Did you know that it is perfectly legal to challenge the price of ANY product in ANY shop in the UK and haggle your way to a better deal? Savvy shoppers are responding to the current economic pressures by haggling themselves significant discounts. Whilst traditionally, we Brits have always been wary of negotiating over cost, it seems that a minority of us are now cottoning onto something that psychologists have long known; that most things are negotiable.
Retail research suggests that people who haggle can save themselves hundreds of pounds a year. That's a lot of money, and allows this new 'haggling class' to counter the dwindling pound in their pocket. Sadly, most of us are still reluctant to play the negotiation game, whether out of embarrassment, awkwardness or simple lack of confidence. Yet psychologists who study persuasion techniques have these skills - and I think it is about time we shared our secrets.
Of course, retailers would prefer customers not to know how to haggle. But, they have expensive psychology experts advising them on the psychology of persuasion in order to lure more cash out of shoppers; this article is about levelling the playing field just a bit. So, here are my top five tips based on psychological research for driving that bargain, whether it be a new car, phone, TV or designer dress:
1.Use confident language that is neither hesitant nor negative. Research published in the Journal of Applied Psychology in 2008 shows that hesitant phrases such as "I mean", "you know" and "isn't it?" reduce a negotiator's credibility and weaken your arguments. Tag phrases, such as 'don't you think?' and 'you know?' will also weaken your case.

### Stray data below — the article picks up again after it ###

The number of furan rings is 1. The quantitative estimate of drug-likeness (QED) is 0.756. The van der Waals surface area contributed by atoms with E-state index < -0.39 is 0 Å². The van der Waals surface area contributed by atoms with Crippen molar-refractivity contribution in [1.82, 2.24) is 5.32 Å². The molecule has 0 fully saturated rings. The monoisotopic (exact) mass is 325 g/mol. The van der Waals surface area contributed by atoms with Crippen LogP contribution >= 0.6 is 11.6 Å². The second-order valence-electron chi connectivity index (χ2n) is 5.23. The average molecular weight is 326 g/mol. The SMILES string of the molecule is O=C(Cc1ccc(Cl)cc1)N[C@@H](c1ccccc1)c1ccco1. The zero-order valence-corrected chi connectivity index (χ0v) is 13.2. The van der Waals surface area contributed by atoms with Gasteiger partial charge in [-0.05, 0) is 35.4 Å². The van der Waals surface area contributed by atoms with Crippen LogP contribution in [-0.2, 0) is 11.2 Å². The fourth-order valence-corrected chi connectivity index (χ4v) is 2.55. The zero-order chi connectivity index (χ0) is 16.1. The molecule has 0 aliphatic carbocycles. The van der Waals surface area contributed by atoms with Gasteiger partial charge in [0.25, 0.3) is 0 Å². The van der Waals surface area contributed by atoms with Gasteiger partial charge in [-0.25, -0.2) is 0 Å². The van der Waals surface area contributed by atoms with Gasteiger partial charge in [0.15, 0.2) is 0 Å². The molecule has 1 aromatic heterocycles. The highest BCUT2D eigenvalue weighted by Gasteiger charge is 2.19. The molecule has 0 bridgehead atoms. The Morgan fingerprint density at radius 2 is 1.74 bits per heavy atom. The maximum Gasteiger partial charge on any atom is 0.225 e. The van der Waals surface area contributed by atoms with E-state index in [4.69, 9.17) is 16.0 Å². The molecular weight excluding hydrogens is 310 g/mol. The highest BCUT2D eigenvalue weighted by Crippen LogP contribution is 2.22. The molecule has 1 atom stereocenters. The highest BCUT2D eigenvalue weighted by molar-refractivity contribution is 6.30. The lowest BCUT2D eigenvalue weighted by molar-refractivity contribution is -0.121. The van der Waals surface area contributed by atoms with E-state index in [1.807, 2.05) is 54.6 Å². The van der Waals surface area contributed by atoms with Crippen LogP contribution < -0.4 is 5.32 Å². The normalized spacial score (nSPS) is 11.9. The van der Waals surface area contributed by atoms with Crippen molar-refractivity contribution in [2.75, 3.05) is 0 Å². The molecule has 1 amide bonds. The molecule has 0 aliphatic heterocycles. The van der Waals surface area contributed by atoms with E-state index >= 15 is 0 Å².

2.Take someone with you; they can observe the seller's body language whilst you drive the bargain and watch out for signs that they might be lying - eg if there are discrepancies between the seller's language and body language or if they suddenly start avoiding eye contact etc.
3.Having someone with you also allows you to play the oldest trick in the book; good cop/bad cop. There are a few variants of this, but generally, one of you will point out the flaws in the product whilst the other's enthusiasm reassures the seller that you are still interested. Research by psychologists Bob Sutton and Anat Rafaeli back in 1991 suggests that it should actually be called 'bad cop/good cop' as it is most effective when the 'bad cop' starts off.
4.Avoid emotional leakage or 'tells'. We are pretty good at controlling our facial expressions but less good at the parts of our body further from the brain - hands and feet can typically give us away. So, don't tap your fingers or jiggle your foot when you see a product that you love.
5.Be aware of typical sales ploys like 'foot in the door' (where they get you to admit you like something about the product), 'alternative close' (asking you, for example, which colour you prefer), 'limited availability offers' (must end today!) or 'perceived scarcity' (only two left!). These all use clever psychology to play to human processes such as fear of missing out, the need to appear consistent or a reluctance to offend.
Haggling for a better deal then, is partly about understanding the psychology of persuasion and partly about resisting their attempts to get you to spend more. And, as the recession bites even deeper, most of us need all the savings we can get. The retailers won't want you to know, but the discounts are out there for the taking. Happy haggling!Suggest a correction